The Well-Tempered Ear

Classical Music Best Bets for Oct. 21-27: Mahler’s ‘Titan’ towers in MUST-HEAR concerts

October 21, 2009
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By Jacob Stockinger

This is the week that Gustav Mahler (below right)  looms over the Madison music scene — titan that he is. Mahler

For one, here’s a reminder: TONIGHT at 8 on PBS’ “Great Performances” (WHA-TV Channel 21, high-def channel 600 on cable) the Los Angeles Philharmonic opens its new season with its new music director, the young, charismatic phenom Gustavo Dudamel in John Adams’ “City Noir” and Mahler’s Symphony No. 1 “Titan.” This live, pre-recorded TV concert gets a MUST-HEAR rating from The Ear.

But then the Mahler’s “Titan” makes repeat appearances three times this weekend when the Madison Symphony Orchestra, under its conductor and music director John DeMain (below), also performs Mahler’s Symphony No.1.

It’s a great work — The Ear’s favorite by Mahler. I find it the most cohesive of all nine completed Mahler symphonies and the template for his other ones.

Oh, there are many individual movements I love in the other symphonies, but the “Titan” remains my favorite symphony to hear live.

A Mahler cycle helped kick off the DeMain Years 16 seasons ago. DeMainOpera

Now DeMain returns to Mahler, and I, for one, am excited to hear what differences show in his interpretation.

(There are many recordings of the Titan that I love, but I am particularly attached to the historic Bruno Walter one. Walter was an assistant to Mahler and was close to Leonard Bernstein, who was really the driving force behind the rediscovery and renaissance of Mahler in the 1950s and 1960s.)

A great overture — Glinka’s popular Overture to “Russlan and Ludmilla” — opens the concert.

And the guest soloist, violinist Nadia Salerno-Sonnenberg (below right), will perform Astor Piazzolla’s “Four Seasons in Buenos Aires.” NadiaSS

It’s a modern Latin reworking of Vivaldi’s “Four Seasons” — the most recorded classical work by far — by the father of the “New Tango.” It was last performed here several summers ago by the Bach Dancing and Dynamite Society. But it will be interesting to hear what a much biger group with a super-exciting soloist does with it.

Add it all up — the Mahler with Demain, the Piazzolla with Salerno-Sonneberg and the Glinka overture – and this MSO concert gets a MUST HEAR rating from The Ear.

Here’s a link to some program notes and ticket information as well as some sound snippets to preview the concerts that will take place in Overture Hall on Friday at 7:30 p.m., Saturday at 8 p.m. and Sunday at 2:30 p.m. Tickets are $15-$75.

Things seem uncommonly quiet this week over the UW School of Music, perhaps because so many faculty members will be playing the MSO’s Mahler concert.

But elsewhere things are happening.

FRIDAY, OCT 23: Halloween comes early for the Wisconsin Chamber Orchestra which will perform its Halloween “Spooktacular” concert for young people Thursday night at 7 p.m. in the Madison Area Technical College’s Mitby Theater. The fun program includes costumes and usually a few serious classical pieces — music by Mussorgsky, Berlioz, Holst and Bizet —  making it a good starter’s introduction to classical music.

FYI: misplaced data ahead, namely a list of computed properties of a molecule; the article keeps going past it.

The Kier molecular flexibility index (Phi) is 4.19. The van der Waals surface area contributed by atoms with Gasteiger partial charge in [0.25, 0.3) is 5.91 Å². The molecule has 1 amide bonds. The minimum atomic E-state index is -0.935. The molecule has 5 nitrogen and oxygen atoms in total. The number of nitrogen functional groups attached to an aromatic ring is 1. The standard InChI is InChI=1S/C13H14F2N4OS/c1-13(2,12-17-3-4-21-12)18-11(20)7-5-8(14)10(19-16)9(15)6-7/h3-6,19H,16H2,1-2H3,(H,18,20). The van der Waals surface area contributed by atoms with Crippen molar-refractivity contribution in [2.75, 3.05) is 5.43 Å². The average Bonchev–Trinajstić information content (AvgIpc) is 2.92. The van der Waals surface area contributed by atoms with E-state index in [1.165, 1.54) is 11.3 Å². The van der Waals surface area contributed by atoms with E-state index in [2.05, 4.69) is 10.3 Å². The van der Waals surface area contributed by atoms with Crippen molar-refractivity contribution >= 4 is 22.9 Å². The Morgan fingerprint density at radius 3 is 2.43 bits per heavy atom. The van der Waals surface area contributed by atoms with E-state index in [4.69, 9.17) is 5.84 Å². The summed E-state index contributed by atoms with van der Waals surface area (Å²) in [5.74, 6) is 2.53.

Free activities include a storyteller starting at 5:45 p.m.

Tickets are available at the Overture Center box office (608 258-4141) and the Mitby box office (608 243-4000) and at the door. Admission is $19 for adults, $6 for seniors, $10 for students and $5 for children.

For more information, visit:

SATURDAY, Oct. 24: If you’re an opera fan, the weekend offers you a chance to see the Metropolitan Opera‘s hi-def broadcast of Verdi’s “Aida” (below). It is the second brand-new production to be booed by Met fans this season. It will air at noon at the Point Cinemas on the far west side of Madison. Tickets are $22 for adults, $20 for seniors, $15 for students. Call 608 833-3981 for information. met_aida

Here are links to program details:

SUNDAY, OCT. 25: UW violinist David Perry (below right) was slated to play a recital at “Sunday Afternoon Live from the Chazen” but has CANCELLED.

Instead, the cellists Paul and Paula Kosower will be performing due to illness of the part of Perry’s pianist.


The concert will be broadcast live from 12:30 to 2 p.m. on Wisconsin Public Radio, WERN 88.7 FM in the Madison area.

The duo will be accompanied by pianist Kuang-Hao Huang.

The program will include Chopin’s Sonata in G minor; Francis Poulenc’s Sonata for Cello and Piano; and a piece composed by Paul Kosower himself called “Autumn Seasons.”

We’ll have to catch Perry another time. He plays with the Pro Arte Quartet and always is a sure bet. The Ear remembers his performance of a Beethoven sonata with Christopher Taylor and wishes the duo would perform the whole Beethoven violin sonata cycle.

Here is news from the UW School of Music about Perry:

What’s your favorite Mahler symphony?

Do you have favorite Mahler recording or conductor?

What did you think of DeMain and the MSO’s performance this time?

The Ear wants to hear.

Posted in Classical music

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